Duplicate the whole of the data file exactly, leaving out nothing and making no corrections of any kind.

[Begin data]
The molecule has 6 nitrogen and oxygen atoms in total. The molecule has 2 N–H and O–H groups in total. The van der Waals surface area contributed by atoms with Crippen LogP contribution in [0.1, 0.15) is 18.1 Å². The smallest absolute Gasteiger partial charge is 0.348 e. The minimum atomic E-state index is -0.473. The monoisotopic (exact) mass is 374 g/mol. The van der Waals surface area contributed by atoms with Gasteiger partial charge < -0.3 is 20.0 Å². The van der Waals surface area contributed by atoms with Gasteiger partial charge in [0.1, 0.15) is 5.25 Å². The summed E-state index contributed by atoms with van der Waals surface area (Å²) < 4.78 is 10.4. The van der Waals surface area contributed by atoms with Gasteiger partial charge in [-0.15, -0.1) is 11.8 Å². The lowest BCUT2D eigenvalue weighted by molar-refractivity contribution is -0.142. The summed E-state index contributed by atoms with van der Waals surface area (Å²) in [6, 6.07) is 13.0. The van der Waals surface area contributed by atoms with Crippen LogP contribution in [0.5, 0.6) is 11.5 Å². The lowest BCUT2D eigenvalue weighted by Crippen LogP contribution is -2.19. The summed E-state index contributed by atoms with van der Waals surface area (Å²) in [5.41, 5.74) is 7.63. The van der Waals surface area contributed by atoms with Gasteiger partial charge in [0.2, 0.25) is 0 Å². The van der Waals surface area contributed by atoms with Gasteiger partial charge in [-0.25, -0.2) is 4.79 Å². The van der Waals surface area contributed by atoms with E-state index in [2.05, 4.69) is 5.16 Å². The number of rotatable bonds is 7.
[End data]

The molecule has 6 nitrogen and oxygen atoms in total. The molecule has 2 N–H and O–H groups in total. The van der Waals surface area contributed by atoms with Crippen LogP contribution in [0.1, 0.15) is 18.1 Å². The smallest absolute Gasteiger partial charge is 0.348 e. The minimum atomic E-state index is -0.473. The monoisotopic (exact) mass is 374 g/mol. The van der Waals surface area contributed by atoms with Gasteiger partial charge < -0.3 is 20.0 Å². The van der Waals surface area contributed by atoms with Gasteiger partial charge in [0.1, 0.15) is 5.25 Å². The summed E-state index contributed by atoms with van der Waals surface area (Å²) < 4.78 is 10.4. The van der Waals surface area contributed by atoms with Gasteiger partial charge in [-0.15, -0.1) is 11.8 Å². The lowest BCUT2D eigenvalue weighted by molar-refractivity contribution is -0.142. The summed E-state index contributed by atoms with van der Waals surface area (Å²) in [6, 6.07) is 13.0. The van der Waals surface area contributed by atoms with Crippen LogP contribution in [0.5, 0.6) is 11.5 Å². The lowest BCUT2D eigenvalue weighted by Crippen LogP contribution is -2.19. The summed E-state index contributed by atoms with van der Waals surface area (Å²) in [5.41, 5.74) is 7.63. The van der Waals surface area contributed by atoms with Gasteiger partial charge in [0.2, 0.25) is 0 Å². The van der Waals surface area contributed by atoms with Gasteiger partial charge in [-0.25, -0.2) is 4.79 Å². The van der Waals surface area contributed by atoms with E-state index in [2.05, 4.69) is 5.16 Å². The number of rotatable bonds is 7.